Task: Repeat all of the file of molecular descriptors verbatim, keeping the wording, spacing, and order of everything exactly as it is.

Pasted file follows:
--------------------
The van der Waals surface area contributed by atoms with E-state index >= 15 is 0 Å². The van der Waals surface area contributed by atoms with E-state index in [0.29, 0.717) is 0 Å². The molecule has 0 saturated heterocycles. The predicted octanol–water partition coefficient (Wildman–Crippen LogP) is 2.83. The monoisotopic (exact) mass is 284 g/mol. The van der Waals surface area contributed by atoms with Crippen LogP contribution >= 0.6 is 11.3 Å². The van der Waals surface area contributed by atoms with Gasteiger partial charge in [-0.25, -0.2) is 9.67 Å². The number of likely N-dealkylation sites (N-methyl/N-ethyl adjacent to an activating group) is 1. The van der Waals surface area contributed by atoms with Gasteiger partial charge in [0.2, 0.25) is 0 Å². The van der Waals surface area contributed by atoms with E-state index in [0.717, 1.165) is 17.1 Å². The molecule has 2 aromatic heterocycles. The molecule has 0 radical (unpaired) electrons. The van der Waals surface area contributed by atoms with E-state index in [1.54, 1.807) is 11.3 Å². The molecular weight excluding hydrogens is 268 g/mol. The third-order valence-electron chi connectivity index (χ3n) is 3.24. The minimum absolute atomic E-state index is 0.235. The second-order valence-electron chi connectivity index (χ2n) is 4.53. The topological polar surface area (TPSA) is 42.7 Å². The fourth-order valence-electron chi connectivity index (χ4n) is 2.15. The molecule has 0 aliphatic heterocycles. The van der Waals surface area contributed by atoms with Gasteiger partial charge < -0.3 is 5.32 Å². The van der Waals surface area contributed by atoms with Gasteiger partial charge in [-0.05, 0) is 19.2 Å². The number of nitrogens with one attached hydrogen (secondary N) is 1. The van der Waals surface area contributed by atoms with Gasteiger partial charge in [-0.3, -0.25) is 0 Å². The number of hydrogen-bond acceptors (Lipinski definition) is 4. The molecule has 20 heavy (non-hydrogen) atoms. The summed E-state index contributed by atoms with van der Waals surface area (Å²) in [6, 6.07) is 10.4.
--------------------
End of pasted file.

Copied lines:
The van der Waals surface area contributed by atoms with E-state index >= 15 is 0 Å². The van der Waals surface area contributed by atoms with E-state index in [0.29, 0.717) is 0 Å². The molecule has 0 saturated heterocycles. The predicted octanol–water partition coefficient (Wildman–Crippen LogP) is 2.83. The monoisotopic (exact) mass is 284 g/mol. The van der Waals surface area contributed by atoms with Crippen LogP contribution >= 0.6 is 11.3 Å². The van der Waals surface area contributed by atoms with Gasteiger partial charge in [-0.25, -0.2) is 9.67 Å². The number of likely N-dealkylation sites (N-methyl/N-ethyl adjacent to an activating group) is 1. The van der Waals surface area contributed by atoms with Gasteiger partial charge in [0.2, 0.25) is 0 Å². The van der Waals surface area contributed by atoms with E-state index in [0.717, 1.165) is 17.1 Å². The molecule has 2 aromatic heterocycles. The molecule has 0 radical (unpaired) electrons. The van der Waals surface area contributed by atoms with E-state index in [1.54, 1.807) is 11.3 Å². The molecular weight excluding hydrogens is 268 g/mol. The third-order valence-electron chi connectivity index (χ3n) is 3.24. The minimum absolute atomic E-state index is 0.235. The second-order valence-electron chi connectivity index (χ2n) is 4.53. The topological polar surface area (TPSA) is 42.7 Å². The fourth-order valence-electron chi connectivity index (χ4n) is 2.15. The molecule has 0 aliphatic heterocycles. The van der Waals surface area contributed by atoms with Gasteiger partial charge < -0.3 is 5.32 Å². The van der Waals surface area contributed by atoms with Gasteiger partial charge in [-0.05, 0) is 19.2 Å². The number of nitrogens with one attached hydrogen (secondary N) is 1. The van der Waals surface area contributed by atoms with Gasteiger partial charge in [-0.3, -0.25) is 0 Å². The number of hydrogen-bond acceptors (Lipinski definition) is 4. The molecule has 20 heavy (non-hydrogen) atoms. The summed E-state index contributed by atoms with van der Waals surface area (Å²) in [6, 6.07) is 10.4.